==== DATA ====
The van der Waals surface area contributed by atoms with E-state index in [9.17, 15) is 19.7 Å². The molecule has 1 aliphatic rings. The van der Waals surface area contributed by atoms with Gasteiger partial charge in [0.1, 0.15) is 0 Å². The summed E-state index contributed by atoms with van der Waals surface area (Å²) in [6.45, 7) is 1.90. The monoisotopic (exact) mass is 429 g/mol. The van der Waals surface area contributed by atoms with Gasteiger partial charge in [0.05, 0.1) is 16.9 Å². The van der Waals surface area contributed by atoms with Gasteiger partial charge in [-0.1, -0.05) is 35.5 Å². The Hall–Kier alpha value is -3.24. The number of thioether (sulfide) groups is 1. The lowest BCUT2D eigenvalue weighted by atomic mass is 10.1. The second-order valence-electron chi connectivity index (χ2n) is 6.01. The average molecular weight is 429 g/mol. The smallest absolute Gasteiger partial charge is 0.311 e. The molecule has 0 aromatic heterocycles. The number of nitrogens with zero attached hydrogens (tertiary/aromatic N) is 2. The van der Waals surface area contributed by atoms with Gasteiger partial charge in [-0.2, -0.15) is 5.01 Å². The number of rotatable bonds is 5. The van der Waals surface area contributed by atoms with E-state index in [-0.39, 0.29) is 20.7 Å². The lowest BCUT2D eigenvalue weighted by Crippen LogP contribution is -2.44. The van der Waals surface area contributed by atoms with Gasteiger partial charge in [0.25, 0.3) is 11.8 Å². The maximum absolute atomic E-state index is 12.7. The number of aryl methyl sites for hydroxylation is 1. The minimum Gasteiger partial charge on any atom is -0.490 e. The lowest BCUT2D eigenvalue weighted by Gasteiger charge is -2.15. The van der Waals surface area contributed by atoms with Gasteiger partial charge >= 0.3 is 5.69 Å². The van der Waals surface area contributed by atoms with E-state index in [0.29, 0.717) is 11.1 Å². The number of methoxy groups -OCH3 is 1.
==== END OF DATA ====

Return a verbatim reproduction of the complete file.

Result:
The van der Waals surface area contributed by atoms with E-state index in [9.17, 15) is 19.7 Å². The molecule has 1 aliphatic rings. The van der Waals surface area contributed by atoms with Gasteiger partial charge in [0.1, 0.15) is 0 Å². The summed E-state index contributed by atoms with van der Waals surface area (Å²) in [6.45, 7) is 1.90. The monoisotopic (exact) mass is 429 g/mol. The van der Waals surface area contributed by atoms with Gasteiger partial charge in [0.05, 0.1) is 16.9 Å². The van der Waals surface area contributed by atoms with Gasteiger partial charge in [-0.1, -0.05) is 35.5 Å². The Hall–Kier alpha value is -3.24. The number of thioether (sulfide) groups is 1. The lowest BCUT2D eigenvalue weighted by atomic mass is 10.1. The second-order valence-electron chi connectivity index (χ2n) is 6.01. The average molecular weight is 429 g/mol. The smallest absolute Gasteiger partial charge is 0.311 e. The molecule has 0 aromatic heterocycles. The number of nitrogens with zero attached hydrogens (tertiary/aromatic N) is 2. The van der Waals surface area contributed by atoms with Gasteiger partial charge in [-0.2, -0.15) is 5.01 Å². The number of rotatable bonds is 5. The van der Waals surface area contributed by atoms with E-state index in [-0.39, 0.29) is 20.7 Å². The lowest BCUT2D eigenvalue weighted by Crippen LogP contribution is -2.44. The van der Waals surface area contributed by atoms with Gasteiger partial charge in [0.25, 0.3) is 11.8 Å². The maximum absolute atomic E-state index is 12.7. The number of aryl methyl sites for hydroxylation is 1. The minimum Gasteiger partial charge on any atom is -0.490 e. The lowest BCUT2D eigenvalue weighted by Gasteiger charge is -2.15. The van der Waals surface area contributed by atoms with Gasteiger partial charge >= 0.3 is 5.69 Å². The van der Waals surface area contributed by atoms with E-state index in [0.29, 0.717) is 11.1 Å². The number of methoxy groups -OCH3 is 1.